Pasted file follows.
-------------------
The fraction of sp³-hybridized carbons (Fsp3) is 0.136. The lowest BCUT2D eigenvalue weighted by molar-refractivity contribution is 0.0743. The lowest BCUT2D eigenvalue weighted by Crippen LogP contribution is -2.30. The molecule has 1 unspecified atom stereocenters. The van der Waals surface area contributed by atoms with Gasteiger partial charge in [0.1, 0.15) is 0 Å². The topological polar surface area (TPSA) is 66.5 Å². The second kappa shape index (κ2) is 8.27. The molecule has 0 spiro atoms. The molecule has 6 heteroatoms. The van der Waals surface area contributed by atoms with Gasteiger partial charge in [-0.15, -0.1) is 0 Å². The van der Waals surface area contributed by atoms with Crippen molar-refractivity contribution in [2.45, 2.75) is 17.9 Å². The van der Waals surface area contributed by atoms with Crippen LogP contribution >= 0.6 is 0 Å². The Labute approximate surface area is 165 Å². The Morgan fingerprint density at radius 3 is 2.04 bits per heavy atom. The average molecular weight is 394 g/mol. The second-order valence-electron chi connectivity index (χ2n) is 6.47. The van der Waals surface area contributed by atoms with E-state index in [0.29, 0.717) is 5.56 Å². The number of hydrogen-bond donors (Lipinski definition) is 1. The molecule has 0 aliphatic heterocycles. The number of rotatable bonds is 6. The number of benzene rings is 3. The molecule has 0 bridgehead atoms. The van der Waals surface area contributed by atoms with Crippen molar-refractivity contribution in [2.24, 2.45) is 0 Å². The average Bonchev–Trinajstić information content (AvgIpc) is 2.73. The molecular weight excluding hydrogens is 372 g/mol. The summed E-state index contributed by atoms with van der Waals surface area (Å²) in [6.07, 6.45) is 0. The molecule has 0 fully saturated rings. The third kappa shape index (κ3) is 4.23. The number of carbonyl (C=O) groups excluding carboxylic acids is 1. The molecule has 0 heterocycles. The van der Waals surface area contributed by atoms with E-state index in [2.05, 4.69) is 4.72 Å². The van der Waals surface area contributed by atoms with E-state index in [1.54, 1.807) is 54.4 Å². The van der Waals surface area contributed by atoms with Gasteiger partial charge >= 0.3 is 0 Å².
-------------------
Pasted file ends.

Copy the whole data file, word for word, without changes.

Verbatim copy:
The fraction of sp³-hybridized carbons (Fsp3) is 0.136. The lowest BCUT2D eigenvalue weighted by molar-refractivity contribution is 0.0743. The lowest BCUT2D eigenvalue weighted by Crippen LogP contribution is -2.30. The molecule has 1 unspecified atom stereocenters. The van der Waals surface area contributed by atoms with Gasteiger partial charge in [0.1, 0.15) is 0 Å². The topological polar surface area (TPSA) is 66.5 Å². The second kappa shape index (κ2) is 8.27. The molecule has 0 spiro atoms. The molecule has 6 heteroatoms. The van der Waals surface area contributed by atoms with Gasteiger partial charge in [-0.15, -0.1) is 0 Å². The van der Waals surface area contributed by atoms with Crippen molar-refractivity contribution in [2.45, 2.75) is 17.9 Å². The van der Waals surface area contributed by atoms with Crippen LogP contribution >= 0.6 is 0 Å². The Labute approximate surface area is 165 Å². The Morgan fingerprint density at radius 3 is 2.04 bits per heavy atom. The average molecular weight is 394 g/mol. The second-order valence-electron chi connectivity index (χ2n) is 6.47. The van der Waals surface area contributed by atoms with E-state index in [0.29, 0.717) is 5.56 Å². The number of hydrogen-bond donors (Lipinski definition) is 1. The molecule has 0 aliphatic heterocycles. The number of rotatable bonds is 6. The number of benzene rings is 3. The molecule has 0 bridgehead atoms. The van der Waals surface area contributed by atoms with Crippen molar-refractivity contribution in [2.24, 2.45) is 0 Å². The average Bonchev–Trinajstić information content (AvgIpc) is 2.73. The molecular weight excluding hydrogens is 372 g/mol. The summed E-state index contributed by atoms with van der Waals surface area (Å²) in [6.07, 6.45) is 0. The molecule has 0 fully saturated rings. The third kappa shape index (κ3) is 4.23. The number of carbonyl (C=O) groups excluding carboxylic acids is 1. The molecule has 0 heterocycles. The van der Waals surface area contributed by atoms with E-state index in [2.05, 4.69) is 4.72 Å². The van der Waals surface area contributed by atoms with E-state index in [1.54, 1.807) is 54.4 Å². The van der Waals surface area contributed by atoms with Gasteiger partial charge >= 0.3 is 0 Å².